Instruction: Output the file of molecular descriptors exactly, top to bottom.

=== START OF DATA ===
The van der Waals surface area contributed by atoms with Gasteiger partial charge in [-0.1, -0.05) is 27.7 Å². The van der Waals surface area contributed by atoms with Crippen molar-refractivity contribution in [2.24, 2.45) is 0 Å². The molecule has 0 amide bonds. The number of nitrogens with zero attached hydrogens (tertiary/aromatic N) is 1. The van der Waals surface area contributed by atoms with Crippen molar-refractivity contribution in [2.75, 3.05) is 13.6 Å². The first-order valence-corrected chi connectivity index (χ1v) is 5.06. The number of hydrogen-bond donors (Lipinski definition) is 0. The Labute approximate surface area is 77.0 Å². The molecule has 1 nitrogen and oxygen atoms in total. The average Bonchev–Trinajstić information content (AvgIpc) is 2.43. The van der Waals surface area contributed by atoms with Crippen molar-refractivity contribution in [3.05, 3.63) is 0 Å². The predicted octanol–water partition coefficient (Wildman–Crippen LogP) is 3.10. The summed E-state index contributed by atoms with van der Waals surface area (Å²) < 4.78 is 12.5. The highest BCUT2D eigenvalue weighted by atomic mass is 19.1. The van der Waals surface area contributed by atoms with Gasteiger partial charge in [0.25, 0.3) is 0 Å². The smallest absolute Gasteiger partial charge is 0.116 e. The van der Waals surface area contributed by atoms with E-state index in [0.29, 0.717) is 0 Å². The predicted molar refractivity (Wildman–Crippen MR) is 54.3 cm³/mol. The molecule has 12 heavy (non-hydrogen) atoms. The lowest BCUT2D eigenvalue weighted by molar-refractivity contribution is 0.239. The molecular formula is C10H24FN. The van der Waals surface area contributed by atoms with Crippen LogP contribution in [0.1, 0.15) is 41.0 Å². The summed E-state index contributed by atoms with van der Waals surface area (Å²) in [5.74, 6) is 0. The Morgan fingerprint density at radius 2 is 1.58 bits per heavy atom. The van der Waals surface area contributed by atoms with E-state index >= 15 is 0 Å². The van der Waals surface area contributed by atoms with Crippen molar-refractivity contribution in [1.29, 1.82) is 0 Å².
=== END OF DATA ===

The van der Waals surface area contributed by atoms with Gasteiger partial charge in [-0.1, -0.05) is 27.7 Å². The van der Waals surface area contributed by atoms with Crippen molar-refractivity contribution in [2.24, 2.45) is 0 Å². The molecule has 0 amide bonds. The number of nitrogens with zero attached hydrogens (tertiary/aromatic N) is 1. The van der Waals surface area contributed by atoms with Crippen molar-refractivity contribution in [2.75, 3.05) is 13.6 Å². The first-order valence-corrected chi connectivity index (χ1v) is 5.06. The number of hydrogen-bond donors (Lipinski definition) is 0. The Labute approximate surface area is 77.0 Å². The molecule has 1 nitrogen and oxygen atoms in total. The average Bonchev–Trinajstić information content (AvgIpc) is 2.43. The van der Waals surface area contributed by atoms with Crippen molar-refractivity contribution in [3.05, 3.63) is 0 Å². The predicted octanol–water partition coefficient (Wildman–Crippen LogP) is 3.10. The summed E-state index contributed by atoms with van der Waals surface area (Å²) < 4.78 is 12.5. The highest BCUT2D eigenvalue weighted by atomic mass is 19.1. The van der Waals surface area contributed by atoms with Gasteiger partial charge in [0.25, 0.3) is 0 Å². The smallest absolute Gasteiger partial charge is 0.116 e. The van der Waals surface area contributed by atoms with E-state index in [0.29, 0.717) is 0 Å². The predicted molar refractivity (Wildman–Crippen MR) is 54.3 cm³/mol. The molecule has 12 heavy (non-hydrogen) atoms. The lowest BCUT2D eigenvalue weighted by molar-refractivity contribution is 0.239. The molecular formula is C10H24FN. The van der Waals surface area contributed by atoms with Crippen LogP contribution in [0.1, 0.15) is 41.0 Å². The summed E-state index contributed by atoms with van der Waals surface area (Å²) in [5.74, 6) is 0. The Morgan fingerprint density at radius 2 is 1.58 bits per heavy atom. The van der Waals surface area contributed by atoms with E-state index >= 15 is 0 Å². The van der Waals surface area contributed by atoms with Crippen molar-refractivity contribution in [1.29, 1.82) is 0 Å².